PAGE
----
WILKES-BARRE — Jill Avery-Stoss, Director of Operations at The Institute for Public Policy and Economic Development, this week said through entrepreneurship and creative thinking, new ideas are developed, applied to real-world problems, and introduced into the global marketplace.
Avery-Stoss explained that is why it is incumbent on regional leaders to continue to promote a culture of resourcefulness, where challenges are framed as opportunities.
“Major areas of technology and innovation include research and development, scientific research, medical and pharmaceutical research, and information technology,” Avery-Stoss said. “According to data from the National Center for Science and Engineering Statistics, research and development alone contribute 2.15% to Pennsylvania’s GDP — placing it in the second quartile of all U.S. states – so this value really should not be understated.”
Avery-Stoss said global economic activity has shifted more toward knowledge-based jobs and industries like education, healthcare, and finance. Even traditional industries such as manufacturing and extraction are increasingly reliant on automation and other new technologies to stay competitive, and thereby reliant on workers with backgrounds in science, technology, engineering, and mathematics (STEM).
“Consider the presence of automation in Northeastern Pennsylvania, for instance,” added Avery-Stoss. “Self-checkout lanes in grocery stores represent just one example. There may be less demand on store employees to scan items and handle money, but there is greater need for them to understand the machines and software in order to troubleshoot issues and maintain a high level of customer service.”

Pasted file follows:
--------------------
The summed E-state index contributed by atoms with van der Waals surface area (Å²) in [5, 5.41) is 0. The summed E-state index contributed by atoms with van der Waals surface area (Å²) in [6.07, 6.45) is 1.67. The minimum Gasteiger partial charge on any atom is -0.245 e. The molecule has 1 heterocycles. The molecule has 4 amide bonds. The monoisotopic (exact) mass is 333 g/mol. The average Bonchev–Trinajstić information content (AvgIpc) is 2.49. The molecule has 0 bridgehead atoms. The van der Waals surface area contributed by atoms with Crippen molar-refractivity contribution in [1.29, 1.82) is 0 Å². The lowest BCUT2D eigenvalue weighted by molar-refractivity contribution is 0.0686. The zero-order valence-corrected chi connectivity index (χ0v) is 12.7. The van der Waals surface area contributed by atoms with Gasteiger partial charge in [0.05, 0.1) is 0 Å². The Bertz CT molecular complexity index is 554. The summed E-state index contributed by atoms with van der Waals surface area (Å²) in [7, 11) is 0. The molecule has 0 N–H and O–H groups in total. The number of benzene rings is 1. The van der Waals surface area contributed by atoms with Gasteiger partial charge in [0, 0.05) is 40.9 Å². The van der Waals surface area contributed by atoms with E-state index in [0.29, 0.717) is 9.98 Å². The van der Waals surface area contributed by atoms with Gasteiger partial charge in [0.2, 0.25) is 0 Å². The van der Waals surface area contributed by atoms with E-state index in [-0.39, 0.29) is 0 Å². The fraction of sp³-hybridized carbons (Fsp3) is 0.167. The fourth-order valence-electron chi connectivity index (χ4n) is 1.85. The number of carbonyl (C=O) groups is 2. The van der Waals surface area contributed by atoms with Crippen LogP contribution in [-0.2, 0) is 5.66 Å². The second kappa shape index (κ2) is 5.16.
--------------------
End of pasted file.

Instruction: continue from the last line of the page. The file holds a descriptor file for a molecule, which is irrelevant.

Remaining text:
Avery-Stoss said there are several strong STEM occupation groups in the area. As of 2021, more than 5,300 people worked in computer and mathematical roles throughout Lackawanna and Luzerne counties — the largest amount since The Institute began monitoring this data in 2013.
Life, physical, and social science employment has been generally stable during this period as well. There are currently more than 1,400 workers in these fields, while regional occupations in architecture and engineering near 3,000.
Wages in all three of these STEM occupation groups were higher than wages in the region overall. In the two counties, architecture and engineering jobs have a median wage of nearly $72,000 per year, and science occupations have median wage of $63,600 per year.
Computer and mathematical occupations have a median wage of $76,500 per year.
Avery-Stoss said the regional median wage for all jobs is $37,800 per year. The wage gap between STEM and non-STEM workers is apparent across different experience levels for workers.
“The presence and impact of technology and innovation in Northeastern Pennsylvania can be measured in other ways too,” said Avery-Stoss. “We can consider the 135 active clinical trials, which relate to critical areas of health research, including cancer, chronic disease, and mental health.”
Avery-Stoss added that also considered were grants from the National Science Foundation to support community research. Just last year, $818,743 was awarded to grantees in Lackawanna County. Grantees in Luzerne County received $793,559.
“Whether we are talking about the latest patents issued, or the capital investments underway, there is plenty of exciting activity and potential to harness,” Avery-Stoss said.
Reach Bill O’Boyle at 570-991-6118 or on Twitter @TLBillOBoyle.